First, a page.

©2018 by Mindful Miss Mason

The spirit of Christmas all year

January 6, 2019

This article originally was posted in 2018.  A year later, I utilize the same Christmas card recycling system.  It is a joy to keep the meaning of Christmas around all year.  This year for Christmas my boys and I all worked together and created handmade cards.  It was a lengthy process, but also a great way for them to know how much work it takes in creating things.  My younger boys helped to cut the paper and my oldest painted.  I don't think I will ever second guess sending a Christmas card again like I did in this original post.  And I think that is how minimalism has evolved for me.  Initially, I thought it was this get rid of everything mentality; in reality it is a keep what you value and let the other things go process. 

 

I hope you enjoy this post and would love to hear what you do with your Christmas cards.

_____________________________________________________________________________We have been practicing minimalism for two years.  I say "practicing" because it is an art.  As a family of five minimalism doesn't happen overnight or over a month even.  And for us there will never be a stopping point of being "practicing" minimalists.  We all consume things, purchase goods, children grow out of and into phases and seasons of our lives will change and the items will also look different.  Therefore minimalism will always be a process. 

After a year of training ourselves with new minimalist habits Christmas arrived.  What better time to try your values against consumerism than Christmas.  We were very intentional with gifts for our kids, family and friends.  But I forgot about the Christmas card aspect.  Basically, with the excessive use of social media I was unsure if sending Christmas cards would be something we should pursue this year.  As minimalist this year we would not be sending cards and focus on our values rather than posing for the perfect picture and sending a mass mailing.

 

By the first week of December we received our first Christmas card.  It was from a friend that was hundreds of miles away and it had been years since we saw each other in person.  I instantly texted them that I had enjoyed receiving their card and was grateful they thought of our family, but we wouldn't be sending any out this year. Soon after the cards came rolling in each day.  I am not sure if I am just getting old, but as each card came in I was impacted by the sentiment (more than previous years).  By late December I put together a handmade letter and began sending out a Christmas mail.  I was touched that our family had been on the minds of so many others I wanted them to get those same feelings I had receiving a Christmas card.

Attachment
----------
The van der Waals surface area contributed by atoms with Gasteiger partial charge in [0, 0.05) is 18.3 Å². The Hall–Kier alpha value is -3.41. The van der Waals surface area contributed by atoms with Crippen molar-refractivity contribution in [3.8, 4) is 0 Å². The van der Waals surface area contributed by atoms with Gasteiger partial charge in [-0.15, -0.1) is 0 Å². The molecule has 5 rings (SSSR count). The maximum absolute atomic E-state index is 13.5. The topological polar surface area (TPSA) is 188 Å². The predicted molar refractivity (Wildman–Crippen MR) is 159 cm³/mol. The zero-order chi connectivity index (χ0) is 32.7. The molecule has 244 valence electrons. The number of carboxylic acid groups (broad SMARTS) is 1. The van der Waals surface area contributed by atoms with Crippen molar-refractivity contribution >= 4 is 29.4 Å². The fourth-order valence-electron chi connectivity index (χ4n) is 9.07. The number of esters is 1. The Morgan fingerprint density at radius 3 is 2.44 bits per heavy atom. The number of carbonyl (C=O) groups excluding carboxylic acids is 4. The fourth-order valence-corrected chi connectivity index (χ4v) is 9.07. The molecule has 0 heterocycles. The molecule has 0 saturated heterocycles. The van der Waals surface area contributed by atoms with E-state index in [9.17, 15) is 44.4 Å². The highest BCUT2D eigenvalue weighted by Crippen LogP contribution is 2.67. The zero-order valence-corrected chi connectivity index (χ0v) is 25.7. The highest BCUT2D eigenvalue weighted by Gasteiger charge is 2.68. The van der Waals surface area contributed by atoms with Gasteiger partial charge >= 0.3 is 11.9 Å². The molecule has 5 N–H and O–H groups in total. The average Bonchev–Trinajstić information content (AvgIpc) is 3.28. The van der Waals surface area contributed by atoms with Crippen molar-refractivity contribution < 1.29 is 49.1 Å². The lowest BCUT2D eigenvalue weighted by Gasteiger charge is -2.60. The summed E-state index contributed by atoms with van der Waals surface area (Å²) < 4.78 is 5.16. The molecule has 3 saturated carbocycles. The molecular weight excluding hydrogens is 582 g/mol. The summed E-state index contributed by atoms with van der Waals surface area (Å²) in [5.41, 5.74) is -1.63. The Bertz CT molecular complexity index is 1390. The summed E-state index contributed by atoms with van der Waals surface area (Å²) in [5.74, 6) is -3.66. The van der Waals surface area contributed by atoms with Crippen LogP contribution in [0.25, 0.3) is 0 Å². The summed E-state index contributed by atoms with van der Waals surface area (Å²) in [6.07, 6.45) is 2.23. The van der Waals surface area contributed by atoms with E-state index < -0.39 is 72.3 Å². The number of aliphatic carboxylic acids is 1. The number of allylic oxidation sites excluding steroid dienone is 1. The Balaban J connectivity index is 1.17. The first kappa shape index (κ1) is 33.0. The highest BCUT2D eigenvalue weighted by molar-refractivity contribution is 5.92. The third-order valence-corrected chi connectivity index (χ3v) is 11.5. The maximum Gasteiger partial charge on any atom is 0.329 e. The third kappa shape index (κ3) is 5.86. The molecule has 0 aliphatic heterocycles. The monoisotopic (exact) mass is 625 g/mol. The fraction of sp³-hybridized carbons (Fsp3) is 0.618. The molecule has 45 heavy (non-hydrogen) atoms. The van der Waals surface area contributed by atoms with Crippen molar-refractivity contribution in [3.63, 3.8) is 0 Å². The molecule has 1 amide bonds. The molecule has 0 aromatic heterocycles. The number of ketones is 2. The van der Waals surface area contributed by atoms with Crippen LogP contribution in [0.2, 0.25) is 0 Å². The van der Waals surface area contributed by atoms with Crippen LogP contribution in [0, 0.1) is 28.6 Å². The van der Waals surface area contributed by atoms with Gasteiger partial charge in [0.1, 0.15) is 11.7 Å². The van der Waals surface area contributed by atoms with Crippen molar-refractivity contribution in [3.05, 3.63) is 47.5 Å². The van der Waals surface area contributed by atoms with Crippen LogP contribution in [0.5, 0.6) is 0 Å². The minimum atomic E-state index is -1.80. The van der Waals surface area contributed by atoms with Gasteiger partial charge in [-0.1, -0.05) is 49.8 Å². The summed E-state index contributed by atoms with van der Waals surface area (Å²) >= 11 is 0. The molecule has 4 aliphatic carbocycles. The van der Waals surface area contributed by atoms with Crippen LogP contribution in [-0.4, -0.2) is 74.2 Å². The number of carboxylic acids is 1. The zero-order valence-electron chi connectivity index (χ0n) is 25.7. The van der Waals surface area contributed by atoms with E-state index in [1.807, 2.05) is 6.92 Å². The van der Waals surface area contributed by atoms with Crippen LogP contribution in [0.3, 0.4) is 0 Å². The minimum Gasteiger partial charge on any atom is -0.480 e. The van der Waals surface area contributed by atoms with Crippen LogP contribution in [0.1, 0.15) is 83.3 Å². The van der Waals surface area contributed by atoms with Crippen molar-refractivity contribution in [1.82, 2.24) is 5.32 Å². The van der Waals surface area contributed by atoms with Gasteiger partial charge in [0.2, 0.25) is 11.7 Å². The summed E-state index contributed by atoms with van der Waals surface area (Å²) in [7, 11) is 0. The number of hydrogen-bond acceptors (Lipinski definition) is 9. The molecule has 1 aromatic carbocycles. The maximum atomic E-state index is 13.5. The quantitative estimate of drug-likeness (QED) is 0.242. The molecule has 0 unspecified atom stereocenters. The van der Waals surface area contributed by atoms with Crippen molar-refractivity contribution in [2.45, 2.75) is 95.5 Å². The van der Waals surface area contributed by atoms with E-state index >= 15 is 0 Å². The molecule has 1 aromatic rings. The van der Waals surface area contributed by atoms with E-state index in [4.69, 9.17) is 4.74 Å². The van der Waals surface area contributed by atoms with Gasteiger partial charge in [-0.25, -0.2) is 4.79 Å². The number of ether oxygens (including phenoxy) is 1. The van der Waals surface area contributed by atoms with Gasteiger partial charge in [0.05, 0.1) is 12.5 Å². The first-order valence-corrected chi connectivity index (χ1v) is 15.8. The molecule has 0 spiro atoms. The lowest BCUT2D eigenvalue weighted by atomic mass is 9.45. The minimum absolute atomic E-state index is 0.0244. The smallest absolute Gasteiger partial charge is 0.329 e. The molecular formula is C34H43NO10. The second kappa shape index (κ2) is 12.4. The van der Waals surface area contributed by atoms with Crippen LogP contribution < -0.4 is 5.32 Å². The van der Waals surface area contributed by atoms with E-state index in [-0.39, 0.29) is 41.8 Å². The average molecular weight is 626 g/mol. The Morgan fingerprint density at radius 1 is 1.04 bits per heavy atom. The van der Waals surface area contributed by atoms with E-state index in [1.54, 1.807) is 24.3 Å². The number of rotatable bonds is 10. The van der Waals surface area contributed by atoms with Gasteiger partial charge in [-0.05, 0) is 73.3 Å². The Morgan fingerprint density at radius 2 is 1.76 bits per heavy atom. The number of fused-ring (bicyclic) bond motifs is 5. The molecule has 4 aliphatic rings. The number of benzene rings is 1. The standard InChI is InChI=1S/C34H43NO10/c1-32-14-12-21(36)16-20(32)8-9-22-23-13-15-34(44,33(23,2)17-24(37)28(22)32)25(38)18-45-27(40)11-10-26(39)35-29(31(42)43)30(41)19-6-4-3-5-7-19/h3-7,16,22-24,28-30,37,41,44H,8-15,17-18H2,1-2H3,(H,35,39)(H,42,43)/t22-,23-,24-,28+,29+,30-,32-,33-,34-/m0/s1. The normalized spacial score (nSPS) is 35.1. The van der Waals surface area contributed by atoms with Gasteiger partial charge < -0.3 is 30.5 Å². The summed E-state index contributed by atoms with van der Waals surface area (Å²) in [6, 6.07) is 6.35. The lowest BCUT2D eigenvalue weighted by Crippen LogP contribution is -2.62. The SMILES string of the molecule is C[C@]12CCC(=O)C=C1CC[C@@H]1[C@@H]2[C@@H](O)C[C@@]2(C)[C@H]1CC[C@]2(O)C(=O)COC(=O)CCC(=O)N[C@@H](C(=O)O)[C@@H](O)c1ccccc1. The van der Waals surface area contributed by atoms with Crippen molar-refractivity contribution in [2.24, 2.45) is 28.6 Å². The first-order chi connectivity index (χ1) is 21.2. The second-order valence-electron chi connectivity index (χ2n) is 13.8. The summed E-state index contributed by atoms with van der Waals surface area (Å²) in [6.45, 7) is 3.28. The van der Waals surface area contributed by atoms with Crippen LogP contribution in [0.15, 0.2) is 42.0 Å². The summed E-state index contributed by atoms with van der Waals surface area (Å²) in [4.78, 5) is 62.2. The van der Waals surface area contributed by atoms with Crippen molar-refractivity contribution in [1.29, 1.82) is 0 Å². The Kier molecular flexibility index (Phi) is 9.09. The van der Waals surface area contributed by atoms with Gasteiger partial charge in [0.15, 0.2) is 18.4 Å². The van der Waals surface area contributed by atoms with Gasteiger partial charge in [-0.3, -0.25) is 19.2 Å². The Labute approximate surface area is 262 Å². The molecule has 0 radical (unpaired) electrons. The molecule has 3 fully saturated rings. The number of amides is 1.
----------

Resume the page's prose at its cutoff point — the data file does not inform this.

Our Christmas card holder is located in the kitchen and thus the cards and the families became a topic of conversation each night at the dinner table.  It became a family experience to talk about each other's memories with each family.  I began brainstorming ways we could continue to generate this same conversation throughout the year.  Initially, I wanted to create a book of the cards and have them connected with ribbons or metal rings for the children to look at throughout the year.  Then, I realized it was the visual in the kitchen helped promote the memories and conversation about other families.  Thus was born the idea of a Christmas card a week.  

 

 

We created a command center that has a clothes pin. We will save the Christmas cards and pin a new one up each week.  Our goal is to pray for this family each week.  The visual will help up remember who to pray for and remind us of how thoughtful they were to also think of us.  If our week allows, I would also like to send the family a note or card to let them know we have been praying for them.  This command center cost me $0.  I was able to use scrapbooking paper I had laying around and a frame that was in the basement.  I attached the clothespin with a hot glue gun and used a sharpie to write all the headings.  

 

This organizational method works for us, but it may not work for everyone.  The key is to keep the Christmas cards and pray for the person or family that sent it to you at various times throughout the year.  The Christmas spirit can truly last all year!  

 

Recycling Christmas cards was a great way to incorporate praying for others.  I am usually quick to toss mail, scrap paper and such, but after this recycling project I started thinking of more ways to become intentional with recycling and using items around the house.  Be sure to subscribe to stay connected to see future posts about how to reuse ordinary items to help organize or homeschool.  

 

Praying you keep the spirit of Christmas with you always,

Stacie 

 

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